Community Crisis: Criminal or Addict? Law Enforcement, Courts, and Policymakers Weigh In

The line between criminal and addict can be a thin one for people whose loved ones are battling an opioid addiction.

According to the Centers for Disease Control and Prevention, heroin use is up across all demographics meaning someone you know or love could be addicted.

“What happens when a person is in an active addiction is they burn all of those bridges between them and the people around them,” says Ingham County Chief Justice Don Allen who presides over the Ingham County Sobriety Court.

“For me there’s actually no real line..that the person is one person who has committed an offense so that offense has to be dealt with because that’s a violation of the law. but having that offense in front of you actually gives you an opportunity to get that person treatment,” said Allen.

Jackson County Sheriff Steve Rand agrees, and told 6 News that his office is taking a new approach, and find a better solution that arresting drug addicts.

“If we find someone that has used or overdosed or is really sick, we don’t tend to charge nor does the prosecutors office tend to charge these crimes. We try to get those folks to work with us,” Rand told our cameras.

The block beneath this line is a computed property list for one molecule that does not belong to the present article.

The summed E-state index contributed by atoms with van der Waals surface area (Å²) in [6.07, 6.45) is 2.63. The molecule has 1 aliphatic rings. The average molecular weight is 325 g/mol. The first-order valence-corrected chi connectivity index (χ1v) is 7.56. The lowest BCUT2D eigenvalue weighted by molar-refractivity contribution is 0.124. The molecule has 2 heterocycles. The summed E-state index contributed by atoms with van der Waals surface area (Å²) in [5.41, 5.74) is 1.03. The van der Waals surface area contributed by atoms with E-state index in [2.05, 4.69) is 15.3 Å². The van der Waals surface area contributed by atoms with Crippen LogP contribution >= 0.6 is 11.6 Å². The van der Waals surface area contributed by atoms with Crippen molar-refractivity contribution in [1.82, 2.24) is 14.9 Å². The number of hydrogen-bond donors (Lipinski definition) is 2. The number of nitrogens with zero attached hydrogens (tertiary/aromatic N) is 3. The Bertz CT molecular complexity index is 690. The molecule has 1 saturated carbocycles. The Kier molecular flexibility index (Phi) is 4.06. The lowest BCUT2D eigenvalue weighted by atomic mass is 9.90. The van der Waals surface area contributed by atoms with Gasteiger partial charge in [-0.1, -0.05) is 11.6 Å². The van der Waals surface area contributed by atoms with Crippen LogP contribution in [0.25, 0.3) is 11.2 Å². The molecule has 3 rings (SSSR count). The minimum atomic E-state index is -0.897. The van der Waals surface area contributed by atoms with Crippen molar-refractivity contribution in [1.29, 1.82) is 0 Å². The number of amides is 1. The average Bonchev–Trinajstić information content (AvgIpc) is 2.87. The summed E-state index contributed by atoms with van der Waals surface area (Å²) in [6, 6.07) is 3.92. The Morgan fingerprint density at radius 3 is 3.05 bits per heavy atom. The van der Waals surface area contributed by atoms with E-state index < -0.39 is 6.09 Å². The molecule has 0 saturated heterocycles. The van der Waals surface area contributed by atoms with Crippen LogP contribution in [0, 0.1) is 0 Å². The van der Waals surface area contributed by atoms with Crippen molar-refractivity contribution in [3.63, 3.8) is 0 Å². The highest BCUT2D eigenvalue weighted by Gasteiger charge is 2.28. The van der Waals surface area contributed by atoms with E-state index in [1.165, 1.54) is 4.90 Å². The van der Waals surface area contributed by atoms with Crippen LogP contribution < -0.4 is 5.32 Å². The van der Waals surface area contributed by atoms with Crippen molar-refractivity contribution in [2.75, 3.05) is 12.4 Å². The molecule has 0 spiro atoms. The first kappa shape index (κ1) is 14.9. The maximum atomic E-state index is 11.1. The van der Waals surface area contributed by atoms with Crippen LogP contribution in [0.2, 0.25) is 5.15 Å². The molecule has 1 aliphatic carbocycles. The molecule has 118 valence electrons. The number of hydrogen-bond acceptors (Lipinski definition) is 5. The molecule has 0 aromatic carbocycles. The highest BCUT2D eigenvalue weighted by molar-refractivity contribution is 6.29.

In Judge Allen’s courtroom he subscribes to the believe that there are no disposable members of our society, and that public servants need to do what they’re “supposed” to do on behalf of those people.

“I will tell [the addicts] I’m going to suspend all of your jail time as long as you go and you do the treatment and the recommended aftercare,” said Allen.

Michigan residents will find that attitudes and approaches either have changed or are currently changing across the board; from law enforcement, to the judicial system, and even in the legislative chambers.

Former House Representative and Current State Budget Director Al Pscholka worked to introduce and pass an expansion to Michigan’s Good Samaritan law in the State House last year. The law grants amnesty to those seeking medical attention for an overdose.

“The more research you do, the more you find out about this problem, I think the more your attitude will change,” said Pscholka.

If you have a loved one battling addiction, and are looking for resources click here to visit the Families Against Narcotics Webpage.

 

 

 

 

 

 

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